“We talk about how chemo dries out your mouth, and how this puts you at risk for cavities,” Heron says. “Those same mechanics can dry out the vaginal canal.” Egan strongly recommends addressing these physical effects with your gynecologist, who may be able to recommend vaginal lubricants, long-lasting vaginal moisturizers, and vaginal estrogen products that can help, she says.


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Cancer Treatment Could Kick-start Menopause

Chemotherapy may induce menopause or increase menopausal symptoms due to sudden estrogen deprivation, which is different from the gradual hormonal changes that women usually experience in natural menopause, Dr. Bober says. The symptoms of chemotherapy-induced menopause can be more severe, particularly in causing vaginal dryness. The sudden onset and severity of menopausal symptoms requires extra care.


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It’s Common to Feel Disconnected From Your Partner

Egan says that many of her patients are still reeling from their cancer diagnosis as they undergo treatment. The news often impacts patients’ feelings of safety and their sexual identity, says Egan. Another blow to sexual intimacy: when one partner takes on a caregiving role that's largely focused on helping the patient through treatment. Of course you want to be there and do everything you can. But it's important to recognize that “this changes the dynamic of the relationship,” often disrupting the intimate bond the couple enjoyed before, Egan says. But it doesn't have to stay that way.


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A Consultation With a Sex Therapist is a Game Changer

“Consulting a therapist or psychological counselor who is experienced in helping couples or individuals with intimacy is often a good idea,” says Dr. Bober. Sometimes talk therapy can unravel the issues that may be impacting your ability to get close or feel connected with a partner, Egan says. The American Association of Sexuality Educators, Counselors and Therapists (AASECT) can help you find sex therapists or sexuality educators in your area.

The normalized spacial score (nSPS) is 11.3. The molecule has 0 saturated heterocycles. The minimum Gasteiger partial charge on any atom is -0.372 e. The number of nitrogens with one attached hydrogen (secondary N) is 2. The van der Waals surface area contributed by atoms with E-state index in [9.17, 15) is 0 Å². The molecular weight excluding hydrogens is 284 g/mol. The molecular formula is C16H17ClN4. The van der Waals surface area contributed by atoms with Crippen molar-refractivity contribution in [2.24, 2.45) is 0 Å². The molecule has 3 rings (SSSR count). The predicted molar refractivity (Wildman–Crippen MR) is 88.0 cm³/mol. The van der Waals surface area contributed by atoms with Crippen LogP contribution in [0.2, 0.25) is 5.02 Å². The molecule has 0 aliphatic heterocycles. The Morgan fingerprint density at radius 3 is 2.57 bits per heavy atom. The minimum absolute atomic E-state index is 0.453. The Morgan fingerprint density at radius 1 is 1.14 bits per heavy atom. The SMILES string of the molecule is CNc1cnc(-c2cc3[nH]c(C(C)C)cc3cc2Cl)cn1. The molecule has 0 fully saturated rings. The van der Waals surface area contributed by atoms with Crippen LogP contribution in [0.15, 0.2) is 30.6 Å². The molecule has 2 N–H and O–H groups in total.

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Keep on Talking (and Talking)

Heron suggests couples begin rebuilding intimacy by having an open, honest discussion about their relationship. If talking face-to-face about the topic provokes anxiety, try writing a letter. The key is to let your partner know that you would like to rekindle intimacy, even in small ways, such as holding hands or kissing goodnight. Egan gives “homework assignments” to cancer survivors and their partners with the goal of regaining feelings of safety and connectedness. She asks them to spend a month hugging, holding hands, and kissing, without attempting sexual intimacy. She urges couples to remember what it’s like to be physically close without “any pressure to proceed,” she says.


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Have Fun Outside the Bedroom

Another step toward intimacy is to revisit activities that you’ve enjoyed doing together, Heron says. During kidney cancer treatment, you and your partner were likely preoccupied with appointments, treatments, and medications. Now it’s time to resume old pastimes you can do together— hikes or walks, house projects, travel, and the like. “Remember that you like each other,” she says. “It sounds simple, but it’s easy to forget. It’s like, ‘Oh, hey, there you are.’” Sharing experiences can rebuild a sense of closeness and break down barriers.


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Take Things One Day (or Night) at a Time

Once you feel more connected to your partner, reintroduce what you’ve enjoyed together sexually. It’s important to manage expectations, however, as your sex life may not click into place overnight. And that’s OK! “Allow each time to be its own time,” Heron suggests. “Maybe on Thursday things didn’t work so well but think about what you can try that’s different next time. Maybe you can allow more time for foreplay and add a water-based lubricant to make things easier. Or try that Cialis the doctor prescribed for erectile dysfunction." And most of all remember this: A dormant sex life doesn’t have to be the price you pay for cancer treatment.